As a physician who helps administer and analyze our medical staff’s wellness data, I have been puzzled by one consistent finding from our semi-annual physician wellness survey – the group of physicians with the highest level of distress are the mid-career physicians, those who, like me, graduated from medical school 15 to 24 years ago.
Our hospital, a community-based, semi-academic hospital, utilizes a nine-question survey to track physician’s well-being. Some of the data confirm what we know already; female physician’s distress scores are twice as high as their male counterparts, and specialties like primary care and OB-GYN also fare worse.
But, why high levels of distress for the mid-career physician?
It seemed to me the mid-career physician was in medicine’s “sweet spot.” We should be the happiest of the bunch.
For one, most mid-career MDs are comfortable financially. We have been making real money for over a decade. Our student loans may be paid off. Those working in private practice are likely full partners, lending even more financial security.
Clinically, the mid-career physician is sought-after. The combination of experience and relative youth makes the mid-career physician desirable to patients and referring physicians.
Socially, mid-career MDs are established in their communities – finally rooted after a decade of transience dictated by medical school and post-graduate training.
Comfort + certainty ≠ happiness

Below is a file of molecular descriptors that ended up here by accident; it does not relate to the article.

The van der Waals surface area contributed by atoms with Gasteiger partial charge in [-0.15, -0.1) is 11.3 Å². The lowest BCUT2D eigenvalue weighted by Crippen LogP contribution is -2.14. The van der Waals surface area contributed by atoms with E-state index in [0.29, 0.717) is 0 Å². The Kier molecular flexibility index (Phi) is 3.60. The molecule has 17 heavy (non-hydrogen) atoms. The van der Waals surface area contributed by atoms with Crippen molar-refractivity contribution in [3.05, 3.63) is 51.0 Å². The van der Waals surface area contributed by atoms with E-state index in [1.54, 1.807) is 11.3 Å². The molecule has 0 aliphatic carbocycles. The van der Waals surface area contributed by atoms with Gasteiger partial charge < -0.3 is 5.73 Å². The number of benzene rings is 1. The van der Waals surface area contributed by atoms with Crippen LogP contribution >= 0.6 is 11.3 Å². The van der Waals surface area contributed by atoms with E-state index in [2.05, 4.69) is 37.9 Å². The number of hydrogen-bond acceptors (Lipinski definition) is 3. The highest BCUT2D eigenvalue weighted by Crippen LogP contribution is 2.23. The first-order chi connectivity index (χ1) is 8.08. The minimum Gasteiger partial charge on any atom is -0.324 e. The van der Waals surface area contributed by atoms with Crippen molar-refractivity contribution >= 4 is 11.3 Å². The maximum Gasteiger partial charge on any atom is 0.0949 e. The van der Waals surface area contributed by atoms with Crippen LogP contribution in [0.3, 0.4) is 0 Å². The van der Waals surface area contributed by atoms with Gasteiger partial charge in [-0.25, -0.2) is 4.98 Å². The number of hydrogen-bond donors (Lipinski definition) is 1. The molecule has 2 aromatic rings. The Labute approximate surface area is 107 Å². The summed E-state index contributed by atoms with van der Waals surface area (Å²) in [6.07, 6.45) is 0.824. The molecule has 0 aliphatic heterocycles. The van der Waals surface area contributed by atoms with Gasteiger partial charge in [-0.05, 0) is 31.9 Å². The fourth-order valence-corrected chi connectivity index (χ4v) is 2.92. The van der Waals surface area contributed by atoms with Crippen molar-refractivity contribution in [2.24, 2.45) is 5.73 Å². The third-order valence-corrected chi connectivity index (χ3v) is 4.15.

Reflecting on my own career, I was happiest during internal medicine residency when I worked twice as much and made 10 percent of my current salary.
In residency, I woke up every day with purpose: to learn how to put in an A-line, to (finally) be the one guess the mystery diagnosis at morning report (and win free movie tickets!), and to generally enjoy the company of my fellow residents.
Now, my day is spent largely working in isolation, thinking about RVUs, the number of inpatient consults, answering phone messages, and completing the torrent of EMR tasks as they roll in. Before I know it, the day is over. There is little time for idle conversation with colleagues, if I even see them, and the feeling of being part of a team seems quite distant.
The Japanese use the term, ikigai, to describe purposeful living. Loosely translated as “the reason for being,” ikigai, is strongly correlated with happiness (and, incidentally, longevity).
Maybe ikigai is what we mid-career MDs have been missing. We sacrificed for years to build a practice, create a nest egg, support our families. But, now what?
What takes the place of the excitement of putting in your first central line, seeing that flash of dark blood in the finder needle as you advance into the subclavian vein? What brings the same stimulation as sitting around the table discussing cases with colleagues?
Mid-career colleagues: it’s time to go back to the future.
Time to learn again. Time to build professional and social networks at work. Take a lunch break. Bring home a few fewer RVUs.
I recently started a monthly journal club for our small section of gastroenterologists as a way to recreate some of what I loved about residency. A case conference to discuss difficult cases is next.
While the rewards of these diversions are not quantifiable, they are still valuable.
I hope my colleagues feel the same way. Maybe I’ll throw in some free movie tickets, as well.
Anish Sheth is a gastroenterologist.
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